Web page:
Expect farm drones to fly off shelves
DUBUQUE – Those hoping for a glimpse into the future of agriculture can look to the skies.
According to attendees of the inaugural “Unmanned Systems and Agriculture: Realizing the Field of Dreams” conference on MArch 4, unmanned automated aerial systems are becoming increasingly important to farming.
“I think they’re going to want to bring to the farm something that’s going to be practical for them to use, get some results from it and increase the bottom line,” said Ed Ruff, an agriculture instructor at Southwest Wisconsin Technical College in Fennimore, Wis.
The conference, held at Dubuque’s Grand River Center, attracted farm operators, students and others from across the agriculture industry. The event was hosted by the Association of Unmanned Systems International Heartland Chapter.
Stewart Moorehead, Robotics Systems manager at the John Deere Technology Innovation Center in Champaign, Illinois., was the event’s keynote speaker. He described agriculture as an ancient field with room for innovation.
“UAVs (unmanned aerial vehicles) are a very hot topic,” Moorehead said. “What can they do for farmers?”
Many things, he said.
“Unmanned systems will provide us opportunities to collect and utilize large amounts of data above the farm,” Moorehead said. “I think they’re going to help us improve the productivity of our farmers, help us increase yields, decrease costs and reduce inputs just through useful, actionable data.”
Rather than relying on a satellite, UAVs have the ability to stitch together large maps, can fly frequently, and are able to focus on trouble spots in the field, Moorehead said.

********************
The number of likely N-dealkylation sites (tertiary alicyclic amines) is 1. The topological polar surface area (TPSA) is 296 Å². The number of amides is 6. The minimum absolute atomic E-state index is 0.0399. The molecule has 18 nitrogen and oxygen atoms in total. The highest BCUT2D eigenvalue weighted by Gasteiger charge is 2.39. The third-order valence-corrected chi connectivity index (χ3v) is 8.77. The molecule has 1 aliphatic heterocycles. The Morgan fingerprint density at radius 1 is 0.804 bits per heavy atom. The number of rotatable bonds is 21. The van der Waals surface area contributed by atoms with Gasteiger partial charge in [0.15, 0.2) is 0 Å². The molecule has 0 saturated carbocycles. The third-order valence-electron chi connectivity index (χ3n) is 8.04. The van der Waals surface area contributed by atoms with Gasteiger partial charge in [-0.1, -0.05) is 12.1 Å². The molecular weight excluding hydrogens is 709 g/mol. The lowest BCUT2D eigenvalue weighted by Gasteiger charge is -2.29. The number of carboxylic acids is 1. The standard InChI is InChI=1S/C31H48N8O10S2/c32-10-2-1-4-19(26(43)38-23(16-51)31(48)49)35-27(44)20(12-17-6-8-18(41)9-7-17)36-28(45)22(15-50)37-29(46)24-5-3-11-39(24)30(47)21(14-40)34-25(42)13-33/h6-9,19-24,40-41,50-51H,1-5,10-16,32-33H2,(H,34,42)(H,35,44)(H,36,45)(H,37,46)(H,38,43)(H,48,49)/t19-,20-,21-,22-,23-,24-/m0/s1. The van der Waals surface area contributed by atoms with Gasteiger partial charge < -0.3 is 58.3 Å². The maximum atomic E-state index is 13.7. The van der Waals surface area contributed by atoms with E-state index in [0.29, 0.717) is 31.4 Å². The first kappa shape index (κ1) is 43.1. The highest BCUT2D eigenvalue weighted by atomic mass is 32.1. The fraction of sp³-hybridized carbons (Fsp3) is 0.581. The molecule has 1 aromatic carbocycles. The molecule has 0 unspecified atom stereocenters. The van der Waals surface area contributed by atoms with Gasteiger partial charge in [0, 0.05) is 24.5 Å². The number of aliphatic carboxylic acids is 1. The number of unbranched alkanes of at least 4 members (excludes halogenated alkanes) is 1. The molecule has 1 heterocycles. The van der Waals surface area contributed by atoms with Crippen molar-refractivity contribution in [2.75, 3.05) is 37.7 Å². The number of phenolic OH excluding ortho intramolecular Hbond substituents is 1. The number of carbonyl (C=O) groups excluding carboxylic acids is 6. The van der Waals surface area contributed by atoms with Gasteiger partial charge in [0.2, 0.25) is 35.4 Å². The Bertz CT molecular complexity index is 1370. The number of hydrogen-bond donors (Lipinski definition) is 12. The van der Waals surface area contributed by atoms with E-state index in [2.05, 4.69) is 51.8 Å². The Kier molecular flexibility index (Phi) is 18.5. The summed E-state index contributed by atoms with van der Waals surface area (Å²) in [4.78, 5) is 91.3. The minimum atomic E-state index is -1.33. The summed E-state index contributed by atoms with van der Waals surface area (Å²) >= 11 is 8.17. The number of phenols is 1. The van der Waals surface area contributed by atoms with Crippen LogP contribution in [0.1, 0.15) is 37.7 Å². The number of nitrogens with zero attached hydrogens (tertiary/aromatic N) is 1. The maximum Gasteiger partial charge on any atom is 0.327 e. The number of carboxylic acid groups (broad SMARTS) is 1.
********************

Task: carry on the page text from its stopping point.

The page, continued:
Agricultural drones are “a niche market and it’s going to be emerging,” said Brad Bollig, who farms in the Bancroft area. “I’m moving back to the family farm.
“I want to know how I can provide value to the farm. It’s something that the future’s going to hold, and I want to get a good foundation on it.”
Southwest Tech student Morten Reser lives on a 2,000-acre grain farm near Reedstown, Wisconsin. Monitoring those fields is a lot of work, he said.
“There was no good way before this to scout vast areas, and I want to learn about the (UAV technology) and see what it has to offer the community,” Reser said. “It’s really interesting.”
Duane Foust, physics lab manager at the University of Wisconsin-Platteville, said he was impressed with the advances in visual technology.
“With the infrared systems, they can get the accuracy down and it’s going to be pretty sweet,” Foust said. “I’ve got a brother who farms south of Dubuque.
“I could see him really being interested in different areas of the property where he could increase or decrease the amount of fertilizer.
“Everybody’s concerned about run-off nowadays. Why would you not want to incorporate something like this, where you have actionable data, to be able to do a better job of farming?”
There are caveats attached to UAV systems, Foust said.
“There’s the cost,” he said. “You’re limited to a payload. One bad twitch on the control stick or a bad gust of wind, you’re down.”
Deb Ihm, an agriculture instructor at Southwest Tech, agreed that UAVs will have a place on farms in the future.
“As farm trainers at Southwest Tech, it’s figuring out our role in where do we help these farm producers understand how this technology can be used on their farms,” she said.
University of Dubuque officials are considering adding a UAV degree to its undergraduate offerings.
“It’s in the exploratory stages,” said Chaminda Prelis, an assistant aviation professor at UD. “There’s a lot of interest.
“We have a preliminary nod from the board of trustees and the advisory board. We’re looking at two to three years out.”
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